Additionally, Article 2 of the Law provides that:
Therefore, and according to the aforementioned provisions we can sum up the rules of the international jurisdiction of Iraqi Courts to be:
However, Iraqi Courts hold this jurisdiction even if it was not competent to rule in the original case, since the precautionary or temporary measure might be in preparation for a case to be held in Iraq. This jurisdiction is deemed an application of the general principles listed in the Law of Civil Procedures. As their procedures correlate with civil security. This includes the principle of precautionary seizure stipulated in Articles (231-250) from the Law of Civil Procedures.
Exceptions to the General Principles are as follows:
1. The jurisdiction for lawsuits regarding real estate outside Iraq.
There is an absolute jurisdiction for Iraqi courts in this matter. As one can understand from the wording of Article 15 of the Civil code, which grants jurisdiction to Iraqi courts in matters regarding real estate in Iraq, that Iraqi courts correspondingly do not have any jurisdiction in matters regarding a real estate outside Iraq. As in this matter, the jurisdiction is given solely to the court of the country where the real estate stands. This was explicitly listed in subsection (a) of Article 7 of the Foreign Execution Law, which declared that the foreign court in the area where the immovable property is has the jurisdiction to rule.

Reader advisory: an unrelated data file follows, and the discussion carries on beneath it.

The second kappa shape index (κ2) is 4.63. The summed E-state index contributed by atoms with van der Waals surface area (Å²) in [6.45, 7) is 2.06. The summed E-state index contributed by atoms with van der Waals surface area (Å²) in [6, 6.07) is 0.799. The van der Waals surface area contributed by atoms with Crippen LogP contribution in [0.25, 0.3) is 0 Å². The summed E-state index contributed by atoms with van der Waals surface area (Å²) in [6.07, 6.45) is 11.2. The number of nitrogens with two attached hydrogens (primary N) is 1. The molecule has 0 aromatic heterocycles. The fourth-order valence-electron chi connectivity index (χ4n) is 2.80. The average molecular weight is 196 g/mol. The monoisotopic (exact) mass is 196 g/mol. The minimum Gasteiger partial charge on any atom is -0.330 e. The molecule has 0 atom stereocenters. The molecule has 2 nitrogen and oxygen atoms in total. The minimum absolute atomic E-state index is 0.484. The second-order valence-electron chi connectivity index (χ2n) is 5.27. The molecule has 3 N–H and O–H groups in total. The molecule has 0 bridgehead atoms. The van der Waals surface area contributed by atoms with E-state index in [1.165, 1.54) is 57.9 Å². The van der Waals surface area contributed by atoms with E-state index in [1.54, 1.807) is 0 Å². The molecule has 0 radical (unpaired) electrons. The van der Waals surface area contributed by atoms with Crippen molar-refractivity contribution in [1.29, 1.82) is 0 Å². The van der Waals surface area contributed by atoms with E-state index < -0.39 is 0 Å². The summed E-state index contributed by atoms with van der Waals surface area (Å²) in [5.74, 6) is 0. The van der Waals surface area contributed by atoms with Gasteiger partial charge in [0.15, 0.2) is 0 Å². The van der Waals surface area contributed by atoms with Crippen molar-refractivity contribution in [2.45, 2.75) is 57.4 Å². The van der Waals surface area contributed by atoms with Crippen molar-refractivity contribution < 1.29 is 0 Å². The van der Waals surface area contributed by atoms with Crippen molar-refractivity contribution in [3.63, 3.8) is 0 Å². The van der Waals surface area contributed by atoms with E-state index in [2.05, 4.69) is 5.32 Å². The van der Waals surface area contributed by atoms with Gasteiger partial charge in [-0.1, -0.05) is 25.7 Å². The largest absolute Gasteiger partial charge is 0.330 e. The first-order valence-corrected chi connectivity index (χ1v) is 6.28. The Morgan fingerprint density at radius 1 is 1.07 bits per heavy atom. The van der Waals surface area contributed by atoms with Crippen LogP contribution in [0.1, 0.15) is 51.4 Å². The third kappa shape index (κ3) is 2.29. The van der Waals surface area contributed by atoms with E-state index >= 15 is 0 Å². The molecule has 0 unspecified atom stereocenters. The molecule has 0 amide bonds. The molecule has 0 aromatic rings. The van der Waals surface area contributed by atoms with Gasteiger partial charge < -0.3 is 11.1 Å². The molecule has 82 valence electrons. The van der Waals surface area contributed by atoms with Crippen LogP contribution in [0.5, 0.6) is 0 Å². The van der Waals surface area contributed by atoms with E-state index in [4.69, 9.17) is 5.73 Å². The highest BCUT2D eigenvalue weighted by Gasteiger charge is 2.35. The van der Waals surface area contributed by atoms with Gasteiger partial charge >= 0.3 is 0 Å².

2. The jurisdiction for lawsuits pursuant to bankruptcy.
This jurisdiction was stipulated explicitly in section five of the Commerce Code No 9 of 1970, which elaborates on bankruptcy and still is applicable despite the fact that the above mentioned law has been cancelled. As Articles (573 -574) from Section 5 deals with international jurisdiction for Iraqi courts in cases of bankruptcy and any other related cases. The bankruptcy lawsuits are filed in the domicile or place of business for the merchant. Equally, the main store or the place of residence for the merchant are considered his domicile if he passes away or retires from the profession.